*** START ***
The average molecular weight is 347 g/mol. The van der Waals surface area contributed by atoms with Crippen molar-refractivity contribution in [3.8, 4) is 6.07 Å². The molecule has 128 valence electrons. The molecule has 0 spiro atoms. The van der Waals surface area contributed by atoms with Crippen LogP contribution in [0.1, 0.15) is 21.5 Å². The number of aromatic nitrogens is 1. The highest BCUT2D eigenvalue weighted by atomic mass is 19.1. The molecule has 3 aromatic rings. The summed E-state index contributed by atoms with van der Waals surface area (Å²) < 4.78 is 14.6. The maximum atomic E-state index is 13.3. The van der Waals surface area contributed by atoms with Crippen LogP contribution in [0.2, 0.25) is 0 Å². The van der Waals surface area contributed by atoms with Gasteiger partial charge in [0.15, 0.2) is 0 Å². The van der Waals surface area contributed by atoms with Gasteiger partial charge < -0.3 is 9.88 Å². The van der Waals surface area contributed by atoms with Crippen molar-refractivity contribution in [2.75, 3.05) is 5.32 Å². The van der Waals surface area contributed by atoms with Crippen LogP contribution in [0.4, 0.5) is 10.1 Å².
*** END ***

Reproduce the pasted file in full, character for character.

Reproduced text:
The average molecular weight is 347 g/mol. The van der Waals surface area contributed by atoms with Crippen molar-refractivity contribution in [3.8, 4) is 6.07 Å². The molecule has 128 valence electrons. The molecule has 0 spiro atoms. The van der Waals surface area contributed by atoms with Crippen LogP contribution in [0.1, 0.15) is 21.5 Å². The number of aromatic nitrogens is 1. The highest BCUT2D eigenvalue weighted by atomic mass is 19.1. The molecule has 3 aromatic rings. The summed E-state index contributed by atoms with van der Waals surface area (Å²) < 4.78 is 14.6. The maximum atomic E-state index is 13.3. The van der Waals surface area contributed by atoms with Crippen LogP contribution in [0.2, 0.25) is 0 Å². The van der Waals surface area contributed by atoms with Gasteiger partial charge in [0.15, 0.2) is 0 Å². The van der Waals surface area contributed by atoms with Gasteiger partial charge < -0.3 is 9.88 Å². The van der Waals surface area contributed by atoms with Crippen molar-refractivity contribution in [2.75, 3.05) is 5.32 Å². The van der Waals surface area contributed by atoms with Crippen LogP contribution in [0.4, 0.5) is 10.1 Å².